Dee Jepsen served as a special assistant to President Reagan as a liaison to all types of women’s organizations. President Regan praised her term of service and her commitment to justice, fair dealings, and equal opportunity under the U.S. system of law. For several years in her home state of Iowa, Mrs. Jepsen wrote a column for newspapers entitled ‘The Heart of Washington’. It looked behind-the-scenes at events in and around Capitol Hill. In 1983, Religious Heritage of America selected Mrs. Jepsen to receive the business and professional award for her dedication in affirming and strengthening Christian principles in American life. Here now is Mrs. Dee Jepsen:

I’m delighted to have the opportunity to be here today with you and look around and see so many attractive, energetic faces. I’m excited about women and what I believe is on God’s agenda for women in these days. I’d like to first of all tell you a little bit about myself and how I have traveled in my life’s journey and what my spiritual journey was like and the strength and the direction that it has given in my later years.

I was born and reared on a small farm in the Midwestern part of the United States. We were poor in those days. Those were depression, post-depression days and everyone was poor, so I didn’t realize how poor we were. I had a happy home life as a young girl and then, when I was 13-years old, my mother died. I had one brother, younger than I by 3 years. I did what I could to help raise him but the death of my mother really threw my life in a tailspin for a while. Very difficult to lose your mother as a young girl. My father was deeply grieved. He was one of those non-verbal males. I don’t know if you know any of those. Lot of them around. Mine’s getting a little better but… anyway, I didn’t understand his grief because he was not demonstrative during her life but he was deeply grieved. That caused some problems in his personal life and our relationship was not very good.

I went through a period as a teenager of rebellion. By today’s standards it was mild, but it was rebellion in my heart. I wanted to do what I wanted to do. So, more than anything else to get away from home, I entered into an early marriage at the age of 18. Knew very quickly that I was in trouble, did not believe in divorce, did not know what to do, did not know where to turn. I can never remember a time as a young girl when I did not believe in God. And I used to pray a lot but I thought that He was so far away that I wasn’t sure if He ever heard me. So, in those days, when I was going through my struggles I prayed some but it wasn’t a very living, vibrant prayer life that I had.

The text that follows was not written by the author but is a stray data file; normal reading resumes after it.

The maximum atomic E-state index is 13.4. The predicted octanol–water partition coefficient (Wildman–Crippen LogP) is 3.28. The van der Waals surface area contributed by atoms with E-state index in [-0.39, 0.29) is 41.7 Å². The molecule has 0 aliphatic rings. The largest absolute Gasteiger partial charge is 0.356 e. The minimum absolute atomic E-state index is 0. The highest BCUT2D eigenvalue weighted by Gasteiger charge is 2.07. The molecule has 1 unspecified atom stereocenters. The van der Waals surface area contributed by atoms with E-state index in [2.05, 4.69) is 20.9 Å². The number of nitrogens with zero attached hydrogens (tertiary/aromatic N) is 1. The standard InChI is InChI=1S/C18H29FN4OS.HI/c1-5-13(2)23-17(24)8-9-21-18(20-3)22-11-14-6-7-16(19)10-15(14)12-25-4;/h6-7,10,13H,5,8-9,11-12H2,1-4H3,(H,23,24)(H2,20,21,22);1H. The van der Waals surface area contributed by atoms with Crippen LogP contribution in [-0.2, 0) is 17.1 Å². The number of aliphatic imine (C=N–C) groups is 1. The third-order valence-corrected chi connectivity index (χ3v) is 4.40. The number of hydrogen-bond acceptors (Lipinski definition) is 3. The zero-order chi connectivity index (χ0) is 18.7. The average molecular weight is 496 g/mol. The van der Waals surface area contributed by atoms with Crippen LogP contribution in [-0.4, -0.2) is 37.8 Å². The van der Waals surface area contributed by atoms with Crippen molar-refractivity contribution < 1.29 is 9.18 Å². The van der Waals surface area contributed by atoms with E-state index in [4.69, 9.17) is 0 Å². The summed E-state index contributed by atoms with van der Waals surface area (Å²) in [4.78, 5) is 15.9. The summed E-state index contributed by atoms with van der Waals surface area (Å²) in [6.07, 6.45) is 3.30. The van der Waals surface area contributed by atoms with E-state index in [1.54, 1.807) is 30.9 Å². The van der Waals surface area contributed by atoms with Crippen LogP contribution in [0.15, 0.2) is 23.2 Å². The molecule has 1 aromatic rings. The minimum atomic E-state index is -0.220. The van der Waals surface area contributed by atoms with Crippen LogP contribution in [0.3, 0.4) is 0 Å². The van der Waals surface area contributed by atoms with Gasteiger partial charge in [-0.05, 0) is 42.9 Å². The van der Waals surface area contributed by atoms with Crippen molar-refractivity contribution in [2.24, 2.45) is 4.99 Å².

I eventually had a child and then I was concerned for the welfare of the two of us. Sought help, didn’t find it, didn’t know where to look very extensively frankly. And finally, thinking I had no alternative, I went through a divorce and thought I had entirely wrecked my life. But I didn’t have too much time to think about it because I had to get busy working several jobs to support the two of us. And I did that.

Eventually met the man that I would end up marrying, who had four children who I raised as my own. We’ll be married this year 34 years and those children have been a blessing to me. Several years after we were married, I had another child. At one time, I had six children, five of whom were 6-years old or under. So if any of you have noisy children at home and all those things, I understand. I understand washing machines that run practically around the clock and dryers that eat one sock out of every pair. I still don’t know where they go. But, you know, I absolutely loved those days. They were very fulfilling to me and women’s lives come in seasons. I’m in a new season in my life in the last 10, 15 years. It wouldn’t have been good for me when I was 25; I wasn’t ready for it. And now I’m not ready to go back the other way. But those were wonderful and fulfilling days to me.

I can recall times, however, when I used to awaken in the night and I would lie there and I would think, “I wonder what would happen to me if I didn’t wake up in the morning.” And then I’d quickly push that thought out of my mind and I would go on to think about all the busy things I was involved in.